New Delhi : World Cup returnees Fabian Allen, Nicholas Pooran and Oshane Thomas have been handed West Indies central contracts for the first time while seven players have been given all-format contracts.The number of all-format contracts for the men has now increased from four to seven with Darren Bravo, Shimron Hetmyer and Keemo Paul joining those in the Test and ODI formats — captain Jason Holder, Shai Hope, Alzarri Joseph and Kemar Roach — on the list.In total, 19 men have been retained for the upcoming contract year which runs from July 1 this year to June 30 next year including first-timers Allen, Pooran and Thomas who were part of the West Indies team which finished ninth out of 10 teams in the World Cup.Meanwhile, 15 women an increase of three have also earned central contracts including veteran all-rounder Stacy-Ann King, fellow left-hander Kycia Knight and newcomers Shabika Gajnabi, Shawnisha Hector, Chinelle Henry, Natasha McLean and Karishma Ramharack.Cricket West Indies (CWI) policy allows up to 22 contracts to be offered each contract year to men’s players, so the selection panel may decide to offer additional central contracts throughout the year.CWI director of cricket Jimmy Adams said verbal offers had been made to all players, and contracts will be issued in the next few weeks, as soon as the board has concluded a new four-year Memorandum of Understanding with the West Indies Players Association.This is the third year that CWI will award central contracts to West Indies men under three different categories.WEST INDIES MEN CENTRALLY-CONTRACTED PLAYERS 2019-20:All-Format Contracts:Darren Bravo, Shimron Hetmyer, Jason Holder, Shai Hope, Alzarri Joseph, Keemo Paul, Kemar RoachRed-Ball Contracts: Kraigg Brathwaite, John Campbell, Roston Chase, Shane Dowrich, Shannon Gabriel, Jomel WarricanWhite-Ball Contracts: Fabian Allen, Carlos Brathwaite, Sheldon Cottrell, Nicholas Pooran, Rovman Powell, Oshane Thomas. For all the Latest Sports News News, Cricket News News, Download News Nation Android and iOS Mobile Apps.
Ashley Nurse, after his 4-62 and unbeaten 34 helped the West Indies to a 1-0 lead in their Brighto Paints presents the Q Mobile Cup Series against Pakistan, has warned his teammates that the job is not over.“We have to come back even stronger on Sunday. We can’t rest on this victory,” said Nurse, whose 34 runs came from just 15 deliveries.The innings helped the West Indies to, for the first time in 32 attempts, successfully chase down a score of more than 300, Pakistan scoring 308-5 in their 50-over allotment.“We haven’t won in a long time and yes it feels good but the other part is to come and back up this performance with an even more fantastic performance on Sunday and close out the series,” Nurse reminded the young side which he has only recently become a part of.The off break bowler is already looking at places he can improve tomorrow, saying that while his four wickets were satisfying, there were things he still wanted to improve on.“My job first and foremost is to bowl and get people out so I was very happy with the wickets, I wouldn’t say I was very happy with the bowling,” he said.“I bowled some bad balls in between but it was nice to get some wickets and pull back the Pakistan innings. We were really going helter skelter at the back end and it was nice to come back, even in the last 10 and get some wickets.”Nurse’s innings with the bat began in the nets, where the bowler says he was hitting the ball well. The innings was also made easier by the batsman at the other end.“Jason was hitting the ball really nicely and I just tried to rotate the strike, give him as much of the strike as possible. I was hitting the ball nicely from in the nets so I know my form was good so I just tried to keep hitting the ball nice and straight and back myself to get the ball to the boundary, other than giving him the strike,” said Nurse.Nurse also praised the team for its mentality and for the way the earlier batsmen, who were having a tough time, stayed with the game.“The team morale is really really good. The boys believe in sticking together, we believe in being one big family and as you see, the guys really stayed in the game,” said Nurse.Nurse was speaking about Evin Lewis’ 47 and Kieran Powell’s 61 at the top of the order, that though not blistering quick, were enough to set a platform for Jason Mohammed, who slammed 91 to anchor the West Indies innings to their first successful chase of over 300.“Some great knocks from Evin Lewis and Kieran Powell leading up to Jason’s knock. The partnership between him and Jonathan Carter was a really good partnership after losing two quick wickets. I keep saying once we stay in the game and put the bowling under some pressure, with the hitting power we have at the bottom, I really think we will win more games.(Sports Max)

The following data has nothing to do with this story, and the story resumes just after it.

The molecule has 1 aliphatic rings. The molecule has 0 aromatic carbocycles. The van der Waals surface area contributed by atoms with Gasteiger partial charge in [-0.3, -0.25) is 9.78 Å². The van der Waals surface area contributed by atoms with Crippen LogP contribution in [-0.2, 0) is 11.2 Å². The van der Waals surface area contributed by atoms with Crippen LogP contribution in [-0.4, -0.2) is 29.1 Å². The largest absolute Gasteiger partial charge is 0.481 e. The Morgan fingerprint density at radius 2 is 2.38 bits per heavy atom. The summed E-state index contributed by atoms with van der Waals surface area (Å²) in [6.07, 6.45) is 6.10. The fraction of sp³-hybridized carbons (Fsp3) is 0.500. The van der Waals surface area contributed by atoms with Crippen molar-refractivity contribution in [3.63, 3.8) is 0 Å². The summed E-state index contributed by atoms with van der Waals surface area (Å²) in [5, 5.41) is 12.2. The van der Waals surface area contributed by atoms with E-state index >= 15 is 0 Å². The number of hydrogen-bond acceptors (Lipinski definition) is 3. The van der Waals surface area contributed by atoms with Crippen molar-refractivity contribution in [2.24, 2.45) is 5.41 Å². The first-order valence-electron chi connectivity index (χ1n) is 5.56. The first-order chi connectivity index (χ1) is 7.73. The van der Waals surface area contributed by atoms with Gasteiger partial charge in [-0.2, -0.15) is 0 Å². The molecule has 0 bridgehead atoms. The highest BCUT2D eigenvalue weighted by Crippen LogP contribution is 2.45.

Related Stories BOWLED OVER: Syracuse stuns Missouri with late touchdown, clinches bowl eligibility for 2nd time in 3 yearsGallery: Syracuse gains bowl eligibility with 31-27 win at Missouri COLUMBIA, Mo. — This year, there was no free fall. Only resilience.As Syracuse flooded Faurot Field inside Memorial Stadium late Saturday night, the joy of a bowl-clinching upset was made sweeter by last season’s failures. Five straight losses, increasingly poor performances, a despair-filled trip from the top of the Big East to bowl-less irrelevance.It spelled turmoil within a program only one year removed from its first bowl appearance since 2004, and it pained a coach who blamed himself for every miscue.“The last half of last season left a bad taste in a lot of young guys’ mouths and a lot of upcoming seniors, which is guys like me,” Syracuse defensive tackle Deon Goggins said. “We never wanted to be in that position again.”Saturday’s win ensured that Goggins, a senior, never will be.AdvertisementThis is placeholder textRelying on a never-say-die attitude that was absent one season ago, Syracuse (6-5, 4-2 Big East) erased a double-digit deficit on Saturday on the road against Missouri (5-6, 2-5 Southeastern Conference) to earn its sixth win and become bowl eligible for the first time since 2010. The 31-27 win, which came on a last-second scoring drive and stunned the crowd of 63,045, was the Orange’s fourth win in its last five games at a point in time where it imploded last year.Instead of the disheartened and agitated Marrone from 2011, Saturday’s version of the Syracuse head coach was pleased and relieved. “If I have to start off with a statement — oof, what a game,” Marrone said, as he smiled throughout much of his postgame press conference.He’s transformed a team that was once 2-4 overall into a legitimate contender in the Big East, and by beating the Tigers he guided the Orange to its first win over a team from the SEC since September of 2001.“I can’t tell you how proud I am of these kids,” Marrone said. “The leadership, the stuff on the sideline when you look in their eyes, the confidence that’s building in them.”And on Saturday, that confidence began to build after halftime when the Syracuse defense finally slowed down Missouri and quarterback James Franklin. The Tigers had stormed out of the gates in the first quarter, surging to a 17-3 lead by slicing the Orange secondary for chunks of yards at a time.But a late touchdown drive by Syracuse closed the gap to seven before halftime, and the tweaks made by defensive coordinator Scott Shafer yielded zero third-quarter points.“Coach Shafer is a great defensive coordinator that is great at getting our adjustments down so we can go out there and just play,” Goggins said. “And that’s what you saw in the second half, our adjustments and just going out in the second half and playing.”By the 14-minute mark of the fourth quarter, the Orange had rallied back to tie the game at 17-17. And after the Tigers marched downfield for another touchdown, Syracuse matched them once again. Running back Jerome Smith sprinted eight yards up the middle for the tying score, which elicited an emphatic fist pump from offensive line coach Greg Adkins on the sideline.Despite a hostile environment and an opponent with arguably more individual talent, the Orange responded not once, but twice in a 10-minute span.“That comes with just leadership, great leadership,” SU safety Shamarko Thomas said. “I feel like last year was different from this year. We have great leaders in Ryan Nassib, Alec Lemon, Justin Pugh and Siriki Diabate and me. And it just came out and showed.”So on a third-and-1 play with less than two minutes remaining, Thomas and Diabate anchored the biggest defensive stop of the game. With the Tigers already in field goal range, a first down would have allowed them to run down the clock and attempt a game-winning field goal. But the Orange stuffed Missouri running back Kendial Lawrence for a three-yard loss, forcing a field goal by Andrew Baggett.It gave the ball to Nassib with 1:43 remaining and an opportunity to display the fortitude that Syracuse lacked over the final half of 2011. Seven plays later, the Orange found the end zone, with Lemon hauling in a 17-yard score to secure the win.“It’s incredible,” Lemon said. “This is all the hard work that we put in to go to a bowl game.”It’s work that many of the players have admitted was neglected last season. A blowout win over West Virginia midway through the year prompted relaxation, they said, and shifted eyes to the bigger picture instead of the immediate future.Saturday night undid all that, erasing painful memories and ensuring the Orange will have a 13th game. It allowed Marrone to smile and Thomas to beam and offensive coordinator Nathaniel Hackett to gush.But more important than that it allowed Cameron Lynch to roll along the turf — imitating a certain type of ball — once the final Missouri pass was intercepted.Said Lynch: “That was bowling, baby.” Comments Facebook Twitter Google+ Published on November 18, 2012 at 8:36 am Contact Michael: email@example.com | @Michael_Cohen13